OAKLAND, Calif. (CN) — After nearly a year, student-athletes are still waiting for approval to proceed with class action claims that the National Collegiate Athletic Association blocked their ability to earn commercial revenue.
The student-athletes are seeking to move forward as a class in federal court, challenging a subset of the association’s rules that “prohibit student-athletes from receiving anything of value in exchange for the commercial use” of their names, images and likenesses.
The rules at issue block student-athletes from endorsing any commercial product or service while in school. They also ban student-athletes from receiving compensation for their name from outside employment and from using their name to promote business ventures or engage in self-employment.
That precludes student-athletes from benefiting financially from social media posts, personal brands and viral videos depicting their athletic performances. The plaintiffs also say the association’s member conferences and schools are blocked from sharing revenue earned from broadcasting contracts with networks, marketing contracts with sports apparel companies, social media sponsorships and other commercial activities which use student-athletes’ name or image.
In their motion to certify class filed in October 2022, the student-athletes said they are seeking damages for people in the Football and Men’s Basketball Class, the Women’s Basketball Class and the Additional Sports Class. They are represented by Hagens Berman Sobol Shapiro LLP and Winston & Strawn LLP.
“Since the NCAA implemented its Interim NIL Rules on July 1, 2021, thousands of athletes from a variety of Division I sports at hundreds of NCAA schools have received third party payments for their NILs,” the athletes said. “These real world transactions demonstrate the significant pent-up demand for college athlete NILs and the substantial harm that the prior rules caused to class members.”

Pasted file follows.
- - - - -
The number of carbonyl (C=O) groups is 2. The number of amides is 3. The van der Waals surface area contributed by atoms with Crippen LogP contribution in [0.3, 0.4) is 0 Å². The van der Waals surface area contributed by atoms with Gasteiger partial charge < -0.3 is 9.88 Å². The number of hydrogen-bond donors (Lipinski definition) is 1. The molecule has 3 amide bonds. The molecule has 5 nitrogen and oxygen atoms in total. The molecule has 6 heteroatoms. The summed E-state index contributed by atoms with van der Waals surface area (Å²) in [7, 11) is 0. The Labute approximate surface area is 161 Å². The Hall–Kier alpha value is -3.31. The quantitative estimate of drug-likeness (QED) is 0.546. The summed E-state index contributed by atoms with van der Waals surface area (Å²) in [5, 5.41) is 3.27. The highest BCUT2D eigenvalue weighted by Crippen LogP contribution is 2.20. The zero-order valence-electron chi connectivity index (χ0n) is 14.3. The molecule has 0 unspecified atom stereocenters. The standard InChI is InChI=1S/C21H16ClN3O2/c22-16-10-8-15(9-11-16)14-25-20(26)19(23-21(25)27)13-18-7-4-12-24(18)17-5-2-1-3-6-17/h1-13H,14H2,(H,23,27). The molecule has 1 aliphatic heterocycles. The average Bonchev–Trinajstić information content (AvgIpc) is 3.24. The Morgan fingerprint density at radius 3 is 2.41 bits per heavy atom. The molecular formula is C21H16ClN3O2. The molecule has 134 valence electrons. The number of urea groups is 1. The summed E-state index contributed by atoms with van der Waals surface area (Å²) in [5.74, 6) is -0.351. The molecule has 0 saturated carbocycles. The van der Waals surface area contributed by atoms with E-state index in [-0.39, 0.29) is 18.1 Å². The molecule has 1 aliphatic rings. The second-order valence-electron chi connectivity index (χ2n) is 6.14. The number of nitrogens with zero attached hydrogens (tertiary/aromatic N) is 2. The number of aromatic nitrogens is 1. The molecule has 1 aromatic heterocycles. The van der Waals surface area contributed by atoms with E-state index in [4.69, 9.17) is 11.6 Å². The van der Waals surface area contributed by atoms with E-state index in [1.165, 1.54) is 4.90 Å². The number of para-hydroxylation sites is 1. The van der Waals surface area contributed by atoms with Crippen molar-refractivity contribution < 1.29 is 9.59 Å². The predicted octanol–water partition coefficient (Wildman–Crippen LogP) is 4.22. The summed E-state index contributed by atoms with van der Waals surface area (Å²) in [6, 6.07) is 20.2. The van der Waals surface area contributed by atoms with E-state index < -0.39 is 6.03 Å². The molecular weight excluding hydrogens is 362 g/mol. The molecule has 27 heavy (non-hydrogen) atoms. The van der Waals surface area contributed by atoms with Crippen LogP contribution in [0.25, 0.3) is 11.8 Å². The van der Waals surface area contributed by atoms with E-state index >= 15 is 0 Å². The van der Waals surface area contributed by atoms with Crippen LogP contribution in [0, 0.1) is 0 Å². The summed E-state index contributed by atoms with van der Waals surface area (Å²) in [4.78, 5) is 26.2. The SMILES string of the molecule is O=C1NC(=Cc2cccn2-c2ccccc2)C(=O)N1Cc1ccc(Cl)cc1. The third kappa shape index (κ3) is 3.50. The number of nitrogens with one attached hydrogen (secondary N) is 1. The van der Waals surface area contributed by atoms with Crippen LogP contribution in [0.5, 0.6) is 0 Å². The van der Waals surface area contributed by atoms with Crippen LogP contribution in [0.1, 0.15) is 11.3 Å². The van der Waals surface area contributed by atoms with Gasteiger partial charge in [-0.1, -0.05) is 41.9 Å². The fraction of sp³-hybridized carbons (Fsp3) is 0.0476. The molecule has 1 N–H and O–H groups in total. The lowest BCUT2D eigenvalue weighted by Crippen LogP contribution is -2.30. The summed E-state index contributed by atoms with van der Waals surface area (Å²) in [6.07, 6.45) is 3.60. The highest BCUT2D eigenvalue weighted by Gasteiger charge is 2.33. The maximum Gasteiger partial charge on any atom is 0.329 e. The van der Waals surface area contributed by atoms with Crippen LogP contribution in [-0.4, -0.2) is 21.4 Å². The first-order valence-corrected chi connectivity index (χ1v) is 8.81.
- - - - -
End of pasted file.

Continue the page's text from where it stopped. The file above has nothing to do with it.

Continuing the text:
The NCAA's attorneys told U.S. Senior District Judge Claudia Wilken in a hearing Thursday that some student-athletes might stay in school longer if they have a form of commercial revenue. When Wilken said the plaintiffs were all similarly situated, attorney Rakesh Kilaru disagreed, saying it is a core problem with how the plaintiffs define the classes of people who can seek damages for injury.
“The class is defined in a certain way and it’s pretty straight forward. It’s not hard to prove who’s on the teams. It’s not like some of the other cases where this sort of issue has come up," Wilken said in response.
Steve Berman, attorney for the plaintiffs, said, “All we have to do is say these people were subject to the restraint.” He cited three other cases which he said refuted Kilaru’s points, including that a move for class certification can’t be defeated by the argument that different class members may face different consequences.
Kilaru said he thought it necessary to find out who in the classes are injured, and that the plaintiffs need a working economic model to do so.
“There’s no way they’re going to value a starting quarterback just as much as an offensive linebacker who’s going to play on a different team,” Kilaru said.
The defendants also contested the idea that athletes should get disproportionate compensation based on their sex. Wilken suggested that schools find ways to pay women athletes higher shares of revenue connected to their likeness, and noted that the NCAA has made it impossible to know exactly what the value of an athlete’s name under them is worth.
Kilaru said there is no way to know how much an athlete would have earned or if it would be the same amount each year, if the challenged rules did not exist. When Wilken asked “If John Doe got X this year, why isn't it reasonable to say he probably would have gotten that amount in previous years?” Kilaru said some recorded 2021 payments may have never been made, or vary.
Plaintiffs’ attorney Jeffrey Kessler defended his side’s calculation of the value of each student-athlete's name or likeness based on revenue from broadcasts.
“Regrettably, the broadcast contracts are much larger for men’s basketball than for women’s basketball, for example," he said of the pay discrepancy between men and women. "There may be real deficiencies in the NCAA in how they promote women’s basketball.”
The judge did not indicate when she will rule. The case is scheduled for trial in January 2025.
Wilken partially denied the NCAA’s motion to dismiss claims for damages in her July 2021 order, ruling that the reliance on non-binding authorities that suggest that student-athletes may not have a legal entitlement to broadcasts under the laws of some states is “misplaced.” However, she granted the motion to dismiss the plaintiffs’ attempt at injunctive relief.Follow @nhanson_reports
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